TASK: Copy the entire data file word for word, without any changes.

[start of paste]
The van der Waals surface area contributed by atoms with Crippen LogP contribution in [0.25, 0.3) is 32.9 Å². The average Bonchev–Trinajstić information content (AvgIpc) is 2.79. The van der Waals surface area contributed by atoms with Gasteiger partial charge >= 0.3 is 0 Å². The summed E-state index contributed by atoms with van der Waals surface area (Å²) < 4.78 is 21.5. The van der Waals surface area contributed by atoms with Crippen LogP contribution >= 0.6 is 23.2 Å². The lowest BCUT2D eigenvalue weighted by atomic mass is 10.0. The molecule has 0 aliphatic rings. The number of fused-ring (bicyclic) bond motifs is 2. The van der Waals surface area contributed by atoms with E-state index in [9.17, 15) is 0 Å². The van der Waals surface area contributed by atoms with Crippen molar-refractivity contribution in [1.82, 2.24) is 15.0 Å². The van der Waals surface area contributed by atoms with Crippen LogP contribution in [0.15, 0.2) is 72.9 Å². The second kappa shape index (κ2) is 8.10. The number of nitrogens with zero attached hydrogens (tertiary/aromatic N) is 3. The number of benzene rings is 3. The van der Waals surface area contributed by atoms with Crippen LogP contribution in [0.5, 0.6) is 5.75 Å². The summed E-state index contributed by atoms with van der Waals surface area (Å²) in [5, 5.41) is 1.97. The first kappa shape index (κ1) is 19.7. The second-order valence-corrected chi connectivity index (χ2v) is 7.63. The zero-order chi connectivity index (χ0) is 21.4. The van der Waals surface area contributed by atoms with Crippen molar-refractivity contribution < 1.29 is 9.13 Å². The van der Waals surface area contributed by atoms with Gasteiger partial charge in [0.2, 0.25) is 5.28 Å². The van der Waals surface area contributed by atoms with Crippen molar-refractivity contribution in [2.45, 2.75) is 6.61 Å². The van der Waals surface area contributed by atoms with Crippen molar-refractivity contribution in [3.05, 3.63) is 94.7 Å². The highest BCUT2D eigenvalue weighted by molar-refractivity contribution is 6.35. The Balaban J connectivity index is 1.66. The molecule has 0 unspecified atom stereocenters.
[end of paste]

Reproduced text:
The van der Waals surface area contributed by atoms with Crippen LogP contribution in [0.25, 0.3) is 32.9 Å². The average Bonchev–Trinajstić information content (AvgIpc) is 2.79. The van der Waals surface area contributed by atoms with Gasteiger partial charge >= 0.3 is 0 Å². The summed E-state index contributed by atoms with van der Waals surface area (Å²) < 4.78 is 21.5. The van der Waals surface area contributed by atoms with Crippen LogP contribution >= 0.6 is 23.2 Å². The lowest BCUT2D eigenvalue weighted by atomic mass is 10.0. The molecule has 0 aliphatic rings. The number of fused-ring (bicyclic) bond motifs is 2. The van der Waals surface area contributed by atoms with E-state index in [9.17, 15) is 0 Å². The van der Waals surface area contributed by atoms with Crippen molar-refractivity contribution in [1.82, 2.24) is 15.0 Å². The van der Waals surface area contributed by atoms with Crippen LogP contribution in [0.15, 0.2) is 72.9 Å². The second kappa shape index (κ2) is 8.10. The number of nitrogens with zero attached hydrogens (tertiary/aromatic N) is 3. The number of benzene rings is 3. The van der Waals surface area contributed by atoms with Crippen LogP contribution in [0.5, 0.6) is 5.75 Å². The summed E-state index contributed by atoms with van der Waals surface area (Å²) in [5, 5.41) is 1.97. The first kappa shape index (κ1) is 19.7. The second-order valence-corrected chi connectivity index (χ2v) is 7.63. The zero-order chi connectivity index (χ0) is 21.4. The van der Waals surface area contributed by atoms with Crippen molar-refractivity contribution < 1.29 is 9.13 Å². The van der Waals surface area contributed by atoms with Gasteiger partial charge in [0.2, 0.25) is 5.28 Å². The van der Waals surface area contributed by atoms with Crippen molar-refractivity contribution in [2.45, 2.75) is 6.61 Å². The van der Waals surface area contributed by atoms with Crippen molar-refractivity contribution in [3.05, 3.63) is 94.7 Å². The highest BCUT2D eigenvalue weighted by molar-refractivity contribution is 6.35. The Balaban J connectivity index is 1.66. The molecule has 0 unspecified atom stereocenters.